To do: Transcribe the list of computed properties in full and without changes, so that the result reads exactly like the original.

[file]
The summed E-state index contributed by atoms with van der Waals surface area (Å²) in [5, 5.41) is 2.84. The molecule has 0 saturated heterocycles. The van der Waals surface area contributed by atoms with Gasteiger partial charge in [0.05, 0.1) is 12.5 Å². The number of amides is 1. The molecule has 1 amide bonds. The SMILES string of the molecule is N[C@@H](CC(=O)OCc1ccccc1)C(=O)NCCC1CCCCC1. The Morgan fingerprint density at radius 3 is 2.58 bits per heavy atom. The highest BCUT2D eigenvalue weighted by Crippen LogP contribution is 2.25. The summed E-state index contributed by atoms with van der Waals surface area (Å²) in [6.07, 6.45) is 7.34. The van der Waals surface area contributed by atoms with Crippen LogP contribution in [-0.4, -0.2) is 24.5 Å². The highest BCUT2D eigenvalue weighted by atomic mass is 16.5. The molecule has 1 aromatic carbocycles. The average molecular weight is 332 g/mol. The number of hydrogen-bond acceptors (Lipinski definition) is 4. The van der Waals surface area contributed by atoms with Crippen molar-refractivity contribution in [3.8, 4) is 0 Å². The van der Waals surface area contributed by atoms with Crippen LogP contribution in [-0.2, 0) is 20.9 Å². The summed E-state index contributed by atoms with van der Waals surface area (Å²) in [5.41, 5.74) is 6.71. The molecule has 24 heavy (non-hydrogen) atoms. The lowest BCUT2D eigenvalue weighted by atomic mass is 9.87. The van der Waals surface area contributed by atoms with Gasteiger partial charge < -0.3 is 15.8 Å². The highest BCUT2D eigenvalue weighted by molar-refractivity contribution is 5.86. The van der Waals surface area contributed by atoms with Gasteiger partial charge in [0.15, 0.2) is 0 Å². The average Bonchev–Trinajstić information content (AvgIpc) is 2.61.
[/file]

The summed E-state index contributed by atoms with van der Waals surface area (Å²) in [5, 5.41) is 2.84. The molecule has 0 saturated heterocycles. The van der Waals surface area contributed by atoms with Gasteiger partial charge in [0.05, 0.1) is 12.5 Å². The number of amides is 1. The molecule has 1 amide bonds. The SMILES string of the molecule is N[C@@H](CC(=O)OCc1ccccc1)C(=O)NCCC1CCCCC1. The Morgan fingerprint density at radius 3 is 2.58 bits per heavy atom. The highest BCUT2D eigenvalue weighted by Crippen LogP contribution is 2.25. The summed E-state index contributed by atoms with van der Waals surface area (Å²) in [6.07, 6.45) is 7.34. The van der Waals surface area contributed by atoms with Crippen LogP contribution in [-0.4, -0.2) is 24.5 Å². The highest BCUT2D eigenvalue weighted by atomic mass is 16.5. The molecule has 1 aromatic carbocycles. The average molecular weight is 332 g/mol. The number of hydrogen-bond acceptors (Lipinski definition) is 4. The van der Waals surface area contributed by atoms with Crippen molar-refractivity contribution in [3.8, 4) is 0 Å². The van der Waals surface area contributed by atoms with Crippen LogP contribution in [-0.2, 0) is 20.9 Å². The summed E-state index contributed by atoms with van der Waals surface area (Å²) in [5.41, 5.74) is 6.71. The molecule has 24 heavy (non-hydrogen) atoms. The lowest BCUT2D eigenvalue weighted by atomic mass is 9.87. The van der Waals surface area contributed by atoms with Gasteiger partial charge < -0.3 is 15.8 Å². The highest BCUT2D eigenvalue weighted by molar-refractivity contribution is 5.86. The van der Waals surface area contributed by atoms with Gasteiger partial charge in [0.15, 0.2) is 0 Å². The average Bonchev–Trinajstić information content (AvgIpc) is 2.61.